The Affordable Care Act, commonly known as Obamacare, has lived its relatively short life shielded like a Chinese emperor by its unprecedented collection of mandates, subsidies and tax credits intended to extend government-subsidized health insurance to ever more Americans. Since it was signed into law in 2010, controversies surrounding the law have grown more complex rather than simplified.
Those controversies quickly spread to state legislatures around the country, first on the issue of whether to create state agencies to distribute the law’s insurance subsidies, styled as “exchanges” (33 states declined). This year, the focus is whether to accept the law’s expansion of Medicaid — originally mandatory, but made optional for states by last year’s Supreme Court ruling on individual mandates.
In many states, including Michigan, the debate has revolved around the possibility of getting something the state wants in return for something the current administration wants. Specifically, the Administration wants every state to approve the Medicaid expansion, because it is a key component of the law’s implementation. Certain states want federal approval for reforms to the Medicaid program that would, according to most health care analysts, save money and create better incentives for benefit recipients.
Michigan Republicans originally demanded a slate of rigorous reforms, including a 48-month cap on benefits for able-bodied adults. Importantly, they demanded that the federal government grant approval for these in advance, with no Medicaid expansion until they do. Many viewed these conditions as “poison pills,” intended to guarantee a “no” answer from Washington. This would have let legislators tell the powerful hospital lobby — the chief state-based advocate for the expansion — that they had tried to make a deal.
In the end, however, House Republicans succumbed to the pressure and passed a bill that lets the expansion proceed immediately, and which proposes much less stringent reforms that won’t go into effect unless and until they are approved by the Obama administration — a doubtful prospect.
The bill does contain an “opt out” provision that would rescind the expansion if approval is granted. However, once hundreds of thousands of new people are enrolled on the state Medicaid rolls and federal dollars are rolling in to cover most of the cost, the chances of the Legislature opting out are unlikely.
As this issue of IMPACT goes to press, the bill is pending in the state Senate.
The Health of a Nation
Americans generally agree that no person whose health depends on medical attention should be unable to get it simply because they can’t afford it. Related, most people don’t think individuals who suffer from chronic health problems should be burdened with insurance premium costs far beyond the reach of most regular people. States have adopted various strategies to address this “pre-existing conditions” problem, including subsidized high-risk insurance pools, and in Michigan, establishing Blue Cross Blue Shield as an “insurer of last resort,” with subsidized coverage enabled by tax exemptions for the insurer and other means.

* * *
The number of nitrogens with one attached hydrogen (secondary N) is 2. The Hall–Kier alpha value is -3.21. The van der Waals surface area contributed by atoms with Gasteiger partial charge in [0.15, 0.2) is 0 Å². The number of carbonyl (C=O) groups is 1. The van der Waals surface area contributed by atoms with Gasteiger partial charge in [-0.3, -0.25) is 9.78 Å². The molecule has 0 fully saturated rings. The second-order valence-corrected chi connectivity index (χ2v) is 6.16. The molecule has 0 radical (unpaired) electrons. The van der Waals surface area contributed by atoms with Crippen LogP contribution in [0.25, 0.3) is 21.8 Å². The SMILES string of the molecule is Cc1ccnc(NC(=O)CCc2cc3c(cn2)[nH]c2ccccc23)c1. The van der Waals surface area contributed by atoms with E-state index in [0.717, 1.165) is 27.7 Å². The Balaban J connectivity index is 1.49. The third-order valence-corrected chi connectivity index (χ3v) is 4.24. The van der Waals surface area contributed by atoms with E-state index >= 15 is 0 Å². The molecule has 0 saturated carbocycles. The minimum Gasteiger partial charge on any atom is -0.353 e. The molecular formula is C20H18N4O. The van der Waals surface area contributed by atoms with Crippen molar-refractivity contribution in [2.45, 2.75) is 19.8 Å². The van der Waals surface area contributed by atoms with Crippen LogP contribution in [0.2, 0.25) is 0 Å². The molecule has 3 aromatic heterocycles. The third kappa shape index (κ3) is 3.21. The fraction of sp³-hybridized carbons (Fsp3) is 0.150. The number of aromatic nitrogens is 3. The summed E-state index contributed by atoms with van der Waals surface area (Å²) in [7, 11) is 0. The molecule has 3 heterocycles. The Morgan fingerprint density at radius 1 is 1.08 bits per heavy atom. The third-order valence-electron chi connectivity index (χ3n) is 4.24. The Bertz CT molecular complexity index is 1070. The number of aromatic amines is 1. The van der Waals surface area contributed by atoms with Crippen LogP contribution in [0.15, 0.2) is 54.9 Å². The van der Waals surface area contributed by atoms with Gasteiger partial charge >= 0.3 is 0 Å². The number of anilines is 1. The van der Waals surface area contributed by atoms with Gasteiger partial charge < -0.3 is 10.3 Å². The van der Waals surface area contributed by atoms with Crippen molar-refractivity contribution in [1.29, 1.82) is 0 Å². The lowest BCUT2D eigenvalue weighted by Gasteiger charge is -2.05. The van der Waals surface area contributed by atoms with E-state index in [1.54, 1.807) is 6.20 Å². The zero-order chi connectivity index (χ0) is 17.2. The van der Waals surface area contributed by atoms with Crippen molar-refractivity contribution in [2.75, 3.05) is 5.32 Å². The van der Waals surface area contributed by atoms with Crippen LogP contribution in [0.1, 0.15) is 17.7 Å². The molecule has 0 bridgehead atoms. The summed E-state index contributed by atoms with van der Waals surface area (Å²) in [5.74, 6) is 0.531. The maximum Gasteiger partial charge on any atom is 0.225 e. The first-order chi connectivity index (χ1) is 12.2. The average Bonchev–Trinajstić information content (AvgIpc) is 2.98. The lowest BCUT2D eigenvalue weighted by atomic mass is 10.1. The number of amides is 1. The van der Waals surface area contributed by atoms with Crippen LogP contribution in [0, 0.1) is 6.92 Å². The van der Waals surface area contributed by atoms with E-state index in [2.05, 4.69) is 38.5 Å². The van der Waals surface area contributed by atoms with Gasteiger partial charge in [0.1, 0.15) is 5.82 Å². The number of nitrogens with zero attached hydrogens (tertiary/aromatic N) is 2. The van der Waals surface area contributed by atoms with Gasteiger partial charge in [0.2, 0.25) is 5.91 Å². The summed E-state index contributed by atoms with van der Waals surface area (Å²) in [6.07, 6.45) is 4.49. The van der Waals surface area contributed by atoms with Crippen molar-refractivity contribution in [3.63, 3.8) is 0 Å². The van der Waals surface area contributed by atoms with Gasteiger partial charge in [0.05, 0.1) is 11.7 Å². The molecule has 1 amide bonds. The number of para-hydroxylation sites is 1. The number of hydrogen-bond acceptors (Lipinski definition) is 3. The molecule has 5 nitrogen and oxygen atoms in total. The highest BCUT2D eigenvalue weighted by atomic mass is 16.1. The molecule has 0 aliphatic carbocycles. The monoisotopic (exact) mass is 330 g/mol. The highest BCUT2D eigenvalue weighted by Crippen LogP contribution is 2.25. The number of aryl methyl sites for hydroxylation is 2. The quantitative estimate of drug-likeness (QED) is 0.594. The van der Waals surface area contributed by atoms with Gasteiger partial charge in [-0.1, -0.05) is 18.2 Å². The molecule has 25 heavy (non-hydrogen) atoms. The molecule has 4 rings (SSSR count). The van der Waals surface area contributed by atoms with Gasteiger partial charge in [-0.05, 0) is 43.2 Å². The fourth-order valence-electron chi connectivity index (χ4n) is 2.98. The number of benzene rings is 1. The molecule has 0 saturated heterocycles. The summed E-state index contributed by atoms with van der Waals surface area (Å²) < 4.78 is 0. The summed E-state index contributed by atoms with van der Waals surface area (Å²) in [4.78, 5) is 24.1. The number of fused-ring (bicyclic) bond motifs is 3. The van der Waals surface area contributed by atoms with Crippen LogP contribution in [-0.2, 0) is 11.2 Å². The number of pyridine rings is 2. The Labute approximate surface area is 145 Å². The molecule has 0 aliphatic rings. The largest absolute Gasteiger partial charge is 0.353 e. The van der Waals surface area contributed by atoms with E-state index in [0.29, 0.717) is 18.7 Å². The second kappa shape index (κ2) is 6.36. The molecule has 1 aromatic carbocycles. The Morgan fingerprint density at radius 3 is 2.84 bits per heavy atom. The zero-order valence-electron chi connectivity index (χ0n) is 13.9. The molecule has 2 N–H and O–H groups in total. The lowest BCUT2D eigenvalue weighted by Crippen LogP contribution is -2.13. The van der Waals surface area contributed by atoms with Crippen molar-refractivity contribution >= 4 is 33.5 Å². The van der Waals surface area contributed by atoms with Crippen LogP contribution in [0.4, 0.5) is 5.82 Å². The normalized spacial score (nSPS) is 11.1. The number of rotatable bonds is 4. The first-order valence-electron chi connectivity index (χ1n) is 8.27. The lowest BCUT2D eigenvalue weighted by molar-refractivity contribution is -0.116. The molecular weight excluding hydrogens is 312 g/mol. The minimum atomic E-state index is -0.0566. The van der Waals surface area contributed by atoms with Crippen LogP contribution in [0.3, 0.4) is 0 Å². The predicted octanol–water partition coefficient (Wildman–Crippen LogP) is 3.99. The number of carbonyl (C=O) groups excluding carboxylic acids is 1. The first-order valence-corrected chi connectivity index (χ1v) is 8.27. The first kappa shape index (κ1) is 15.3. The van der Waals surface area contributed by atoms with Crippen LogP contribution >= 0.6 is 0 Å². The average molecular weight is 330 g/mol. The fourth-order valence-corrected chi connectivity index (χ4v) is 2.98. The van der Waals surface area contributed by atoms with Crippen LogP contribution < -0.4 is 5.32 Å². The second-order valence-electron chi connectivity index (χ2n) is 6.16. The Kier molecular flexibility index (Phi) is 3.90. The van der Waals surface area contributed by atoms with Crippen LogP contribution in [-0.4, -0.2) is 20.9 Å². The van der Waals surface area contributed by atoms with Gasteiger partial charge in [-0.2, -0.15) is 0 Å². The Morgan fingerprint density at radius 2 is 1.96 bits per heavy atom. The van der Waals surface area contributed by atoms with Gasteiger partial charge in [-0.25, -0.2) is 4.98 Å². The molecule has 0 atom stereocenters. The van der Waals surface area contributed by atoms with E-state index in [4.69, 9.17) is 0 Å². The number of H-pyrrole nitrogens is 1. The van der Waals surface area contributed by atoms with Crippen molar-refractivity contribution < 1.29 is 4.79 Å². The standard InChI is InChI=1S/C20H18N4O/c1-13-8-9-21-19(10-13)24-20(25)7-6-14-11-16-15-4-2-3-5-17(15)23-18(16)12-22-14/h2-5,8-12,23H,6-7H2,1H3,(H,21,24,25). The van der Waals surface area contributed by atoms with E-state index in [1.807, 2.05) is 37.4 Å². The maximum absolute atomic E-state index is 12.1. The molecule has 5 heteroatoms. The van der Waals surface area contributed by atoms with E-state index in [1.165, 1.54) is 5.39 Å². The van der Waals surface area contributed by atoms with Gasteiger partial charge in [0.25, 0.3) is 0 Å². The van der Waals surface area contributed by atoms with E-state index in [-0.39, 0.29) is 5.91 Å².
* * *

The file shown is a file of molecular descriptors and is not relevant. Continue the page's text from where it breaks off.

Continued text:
Obamacare was intended as a one-size-fits-all national solution to this problem, replacing a patchwork of state programs, some more effective than others. A key component was expanding Medicaid eligibility to everyone with an income up to 138 percent of the federal poverty level, including childless adults (who with some exceptions were not previously eligible even at lower income levels).
However, most health care policy experts agree that Medicaid delivers mediocre health outcomes to its “beneficiaries” at a tremendous cost to current taxpayers (and future ones given that much of the expense contributes to the national debt). In short, Medicaid isn’t delivering its intended results for the $389 billion spent on it by federal and state governments in 2010.
Recently, this view received further support from a critical and ongoing Oregon study of Medicaid. This study is regarded as a “gold standard” because unique circumstances allow it to test a randomized population sample with little “selection bias.” Specifically, the state used a lottery to determine who would get benefits under a limited Medicaid expansion. This allowed researchers to compare the population of “winners” against a population that is essentially identical except for one thing — their number didn’t come up in this benefits lottery.
For that reason, it created a buzz in health care policy circles earlier this year when the researchers announced they could find “no significant improvement in measured physical health outcomes” attributable to Medicaid coverage.